Understanding EclipseLink, 2.7
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About Tenant Isolation

EclipseLink offers considerable flexibility in how you can design and implement features for isolating tenants. Possibilities include the following:

Application Isolation options

Data isolation options

EclipseLink includes the following options for providing multi-tenancy in the data source:

Single Table Multi-Tenancy

With single-table multi-tenancy, any table (Table or SecondaryTable) to which an entity or mapped superclass maps can include rows for multiple tenants. Access to tenant-specific rows is restricted to the specified tenant.

Tenant-specific rows are associated with the tenant by using one or more tenant discriminator columns. Discriminator columns are used with application context values to limit what a persistence context can access.

The results of queries on the mapped tables are limited to the tenant discriminator value(s) provided as property values. This applies to all insert, update, and delete operations on the table. When multi-tenant metadata is applied at the mapped superclass level, it is applied to all subentities unless they specify their own multi-tenant metadata.

Table-Per-Tenant Multi-Tenancy

Table-per-tenant multi-tenancy allows multiple tenants of an application to isolate their data in one or more tenant-specific tables. Multiple tenants' tables can be in a shared schema, identified using a prefix or suffix naming pattern; or they can be in separate, tenant-specific schemas. Table-per-tenant entities can be mixed with other multi-tenant type entities within the same persistence unit.

The table-per-tenant multi-tenant type is used in conjunction with:

  • A tenant table discriminator that specifies the type of discriminator (schema or name with prefix or suffix)

  • A tenant ID to identify the user (configured per entity manager or at the entity manager factory, if isolating the table-per-tenant per persistence unit.)

A single application instance with a shared EntityManagerFactory for a persistence unit can be responsible for handling requests from multiple tenants.

Alternatively, separate EntityManagerFactory instances can be used for each tenant. (This is required when using extensions per tenant.) In this case, tenant-specific schema and table names are defined in an eclipselink-orm.xml configuration file. A MetadataSource must be registered with a persistence unit. The MetadataSource is used to support additional persistence unit metadata provided from outside the application. See also metadata-source in Java Persistence API (JPA) Extensions Reference for EclipseLink.

The table-per-tenant multi-tenant type enables individual tenant table(s) to be used at the entity level. A tenant context property must be provided on each entity manager after a transaction has started.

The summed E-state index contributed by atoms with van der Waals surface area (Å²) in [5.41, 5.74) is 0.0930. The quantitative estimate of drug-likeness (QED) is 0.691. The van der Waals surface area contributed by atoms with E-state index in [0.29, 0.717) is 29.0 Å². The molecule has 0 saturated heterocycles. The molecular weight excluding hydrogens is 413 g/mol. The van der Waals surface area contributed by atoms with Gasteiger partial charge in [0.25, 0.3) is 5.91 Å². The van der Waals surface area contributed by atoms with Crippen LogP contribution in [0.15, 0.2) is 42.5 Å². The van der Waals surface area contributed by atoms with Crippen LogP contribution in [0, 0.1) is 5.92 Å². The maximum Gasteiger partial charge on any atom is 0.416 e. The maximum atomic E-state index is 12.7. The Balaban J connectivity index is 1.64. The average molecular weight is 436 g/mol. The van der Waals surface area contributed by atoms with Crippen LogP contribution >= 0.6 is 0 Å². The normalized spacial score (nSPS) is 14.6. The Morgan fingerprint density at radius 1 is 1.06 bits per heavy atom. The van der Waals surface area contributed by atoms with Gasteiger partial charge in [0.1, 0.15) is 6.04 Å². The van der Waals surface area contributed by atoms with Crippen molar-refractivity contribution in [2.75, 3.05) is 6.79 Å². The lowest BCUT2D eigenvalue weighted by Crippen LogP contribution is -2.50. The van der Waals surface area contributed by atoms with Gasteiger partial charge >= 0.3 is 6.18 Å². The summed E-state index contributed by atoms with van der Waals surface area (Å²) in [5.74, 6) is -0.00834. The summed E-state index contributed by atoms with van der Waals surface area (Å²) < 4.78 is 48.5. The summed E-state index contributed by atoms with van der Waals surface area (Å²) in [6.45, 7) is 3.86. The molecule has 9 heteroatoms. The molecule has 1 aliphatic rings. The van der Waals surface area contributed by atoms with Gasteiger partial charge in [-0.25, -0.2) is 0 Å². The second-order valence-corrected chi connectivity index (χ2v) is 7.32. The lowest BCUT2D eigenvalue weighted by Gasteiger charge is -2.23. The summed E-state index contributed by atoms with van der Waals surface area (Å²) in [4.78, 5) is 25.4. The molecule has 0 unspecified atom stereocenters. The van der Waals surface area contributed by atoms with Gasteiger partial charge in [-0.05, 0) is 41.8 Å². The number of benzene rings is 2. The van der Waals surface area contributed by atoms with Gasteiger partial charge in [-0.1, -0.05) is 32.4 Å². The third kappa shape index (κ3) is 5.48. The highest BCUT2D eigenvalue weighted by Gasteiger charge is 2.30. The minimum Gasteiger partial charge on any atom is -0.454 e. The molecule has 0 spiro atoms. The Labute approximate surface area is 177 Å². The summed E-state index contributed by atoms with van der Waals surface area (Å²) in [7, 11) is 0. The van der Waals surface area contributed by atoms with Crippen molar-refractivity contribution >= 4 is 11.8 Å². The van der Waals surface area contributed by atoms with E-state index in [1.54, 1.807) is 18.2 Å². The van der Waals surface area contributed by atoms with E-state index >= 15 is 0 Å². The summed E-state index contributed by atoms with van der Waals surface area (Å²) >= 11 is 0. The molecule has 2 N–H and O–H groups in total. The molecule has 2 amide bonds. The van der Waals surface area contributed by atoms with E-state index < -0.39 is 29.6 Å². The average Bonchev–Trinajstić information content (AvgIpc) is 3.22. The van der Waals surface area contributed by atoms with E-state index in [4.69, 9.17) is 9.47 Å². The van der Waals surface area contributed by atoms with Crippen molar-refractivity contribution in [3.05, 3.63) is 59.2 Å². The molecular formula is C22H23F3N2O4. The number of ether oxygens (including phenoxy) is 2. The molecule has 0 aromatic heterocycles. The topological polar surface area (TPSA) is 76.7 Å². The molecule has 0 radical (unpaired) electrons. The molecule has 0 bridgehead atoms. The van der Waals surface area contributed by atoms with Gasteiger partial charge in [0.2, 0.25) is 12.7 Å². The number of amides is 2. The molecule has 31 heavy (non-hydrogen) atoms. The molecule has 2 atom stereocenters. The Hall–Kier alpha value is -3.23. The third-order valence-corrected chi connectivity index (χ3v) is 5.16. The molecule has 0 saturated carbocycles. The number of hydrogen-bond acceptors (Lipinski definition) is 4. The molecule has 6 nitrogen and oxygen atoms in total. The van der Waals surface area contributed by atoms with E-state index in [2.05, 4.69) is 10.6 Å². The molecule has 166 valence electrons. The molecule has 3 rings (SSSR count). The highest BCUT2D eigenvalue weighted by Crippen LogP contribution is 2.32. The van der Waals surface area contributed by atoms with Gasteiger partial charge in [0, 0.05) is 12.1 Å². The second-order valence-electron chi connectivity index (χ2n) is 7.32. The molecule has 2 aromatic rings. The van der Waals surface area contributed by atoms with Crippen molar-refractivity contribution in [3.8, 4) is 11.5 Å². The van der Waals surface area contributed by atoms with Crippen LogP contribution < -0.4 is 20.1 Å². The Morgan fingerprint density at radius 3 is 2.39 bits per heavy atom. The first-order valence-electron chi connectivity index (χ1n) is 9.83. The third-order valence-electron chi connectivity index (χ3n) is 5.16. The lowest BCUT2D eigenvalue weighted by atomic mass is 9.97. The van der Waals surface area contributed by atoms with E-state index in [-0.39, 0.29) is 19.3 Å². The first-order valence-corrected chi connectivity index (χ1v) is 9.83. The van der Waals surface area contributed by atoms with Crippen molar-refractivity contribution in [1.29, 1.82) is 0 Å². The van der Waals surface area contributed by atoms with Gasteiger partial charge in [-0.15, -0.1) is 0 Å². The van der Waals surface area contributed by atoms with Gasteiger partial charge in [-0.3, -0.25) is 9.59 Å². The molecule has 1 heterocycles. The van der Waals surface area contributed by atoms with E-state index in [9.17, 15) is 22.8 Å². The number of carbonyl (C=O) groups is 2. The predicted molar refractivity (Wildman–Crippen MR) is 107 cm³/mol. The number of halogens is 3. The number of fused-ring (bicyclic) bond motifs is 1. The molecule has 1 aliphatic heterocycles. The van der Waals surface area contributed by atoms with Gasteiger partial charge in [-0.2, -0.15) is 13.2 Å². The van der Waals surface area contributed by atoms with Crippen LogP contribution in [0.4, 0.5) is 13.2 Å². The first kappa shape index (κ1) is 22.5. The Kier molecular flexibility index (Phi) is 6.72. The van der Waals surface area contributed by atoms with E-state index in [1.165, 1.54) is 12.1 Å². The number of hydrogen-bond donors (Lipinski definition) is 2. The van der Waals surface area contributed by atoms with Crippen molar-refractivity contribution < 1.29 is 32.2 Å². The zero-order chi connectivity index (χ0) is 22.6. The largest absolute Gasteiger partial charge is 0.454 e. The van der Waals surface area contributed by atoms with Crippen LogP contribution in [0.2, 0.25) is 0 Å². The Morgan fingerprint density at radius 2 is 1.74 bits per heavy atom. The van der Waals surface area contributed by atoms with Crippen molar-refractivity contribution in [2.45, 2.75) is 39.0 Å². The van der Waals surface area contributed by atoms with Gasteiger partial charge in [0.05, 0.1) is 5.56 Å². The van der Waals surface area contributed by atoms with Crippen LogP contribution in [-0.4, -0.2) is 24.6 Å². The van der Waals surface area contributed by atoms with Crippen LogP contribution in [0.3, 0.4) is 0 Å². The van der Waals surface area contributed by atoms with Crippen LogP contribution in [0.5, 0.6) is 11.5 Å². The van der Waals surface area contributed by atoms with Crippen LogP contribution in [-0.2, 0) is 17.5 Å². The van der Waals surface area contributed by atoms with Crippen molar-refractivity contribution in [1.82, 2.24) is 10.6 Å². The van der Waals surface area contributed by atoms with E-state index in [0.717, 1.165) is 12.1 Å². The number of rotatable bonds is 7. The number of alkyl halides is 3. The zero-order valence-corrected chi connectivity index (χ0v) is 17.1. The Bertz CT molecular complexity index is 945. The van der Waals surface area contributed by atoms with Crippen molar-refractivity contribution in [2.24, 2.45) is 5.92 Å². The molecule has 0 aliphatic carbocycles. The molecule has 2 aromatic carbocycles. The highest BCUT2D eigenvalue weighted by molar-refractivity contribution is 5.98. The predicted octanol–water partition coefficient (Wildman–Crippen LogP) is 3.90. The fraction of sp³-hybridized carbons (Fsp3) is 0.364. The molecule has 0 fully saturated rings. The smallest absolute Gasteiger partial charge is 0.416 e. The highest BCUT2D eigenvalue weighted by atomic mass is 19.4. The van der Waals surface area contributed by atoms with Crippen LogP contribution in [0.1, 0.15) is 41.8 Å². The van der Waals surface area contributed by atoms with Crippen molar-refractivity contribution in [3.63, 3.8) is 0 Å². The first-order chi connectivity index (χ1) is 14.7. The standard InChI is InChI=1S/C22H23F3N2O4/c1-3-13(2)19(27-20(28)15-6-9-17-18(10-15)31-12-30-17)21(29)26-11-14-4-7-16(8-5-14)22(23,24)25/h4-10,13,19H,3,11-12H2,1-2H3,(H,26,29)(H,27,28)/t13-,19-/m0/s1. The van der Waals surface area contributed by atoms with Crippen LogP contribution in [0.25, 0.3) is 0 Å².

• The table(s) (Table and SecondaryTable) for the entity are individual tenant tables based on the tenant context. Relationships within an entity that uses a join or a collection table are also assumed to exist within the table-per-tenant context.

  • Multi-tenant metadata can only be applied at the root level of the inheritance hierarchy when using a SINGLE_TABLE or JOINED inheritance strategy. Multi-tenant metadata can be specified in a TABLE_PER_CLASS inheritance hierarchy.

For information on constructing table-per-tenant multi-tenancy, see "Using Table-Per-Tenant Multi-Tenancy" in Solutions Guide for EclipseLink.

VPD Multi-Tenancy

A Virtual Private Database (VPD) uses security controls to restrict access to database objects based on various parameters.

For example, the Oracle Virtual Private Database supports security policies that control database access at the row and column level. Oracle VPD adds a dynamic WHERE clause to SQL statements issued against the table, view, or synonym to which the security policy was applied.

Oracle Virtual Private Database enforces security directly on the database tables, views, or synonyms. Because security policies are attached directly to these database objects, and the policies are automatically applied whenever a user accesses data, there is no way to bypass security.

When a user directly or indirectly accesses a table, view, or synonym that is protected with an Oracle Virtual Private Database policy, Oracle Database dynamically modifies the SQL statement of the user. This modification creates a WHERE condition (called a predicate) returned by a function implementing the security policy. Oracle Virtual Private Database modifies the statement dynamically, transparently to the user, using any condition that can be expressed in or returned by a function. Oracle Virtual Private Database policies can be applied to SELECT, INSERT, UPDATE, INDEX, and DELETE statements.

When using EclipseLink VPD Multitenancy, the database handles the tenant filtering on all SELECT, INSERT, UPDATE, INDEX and DELETE queries.

To use EclipseLink VPD multi-tenancy, you must first configure VPD in the database and then specify multi-tenancy on the entity or mapped superclass using @Multitenant and @TenantDiscriminatorColumn annotations.

For more information on constructing VPD Multi-Tenancy, see "Using VPD Multi-Tenancy" in Solutions Guide for EclipseLink.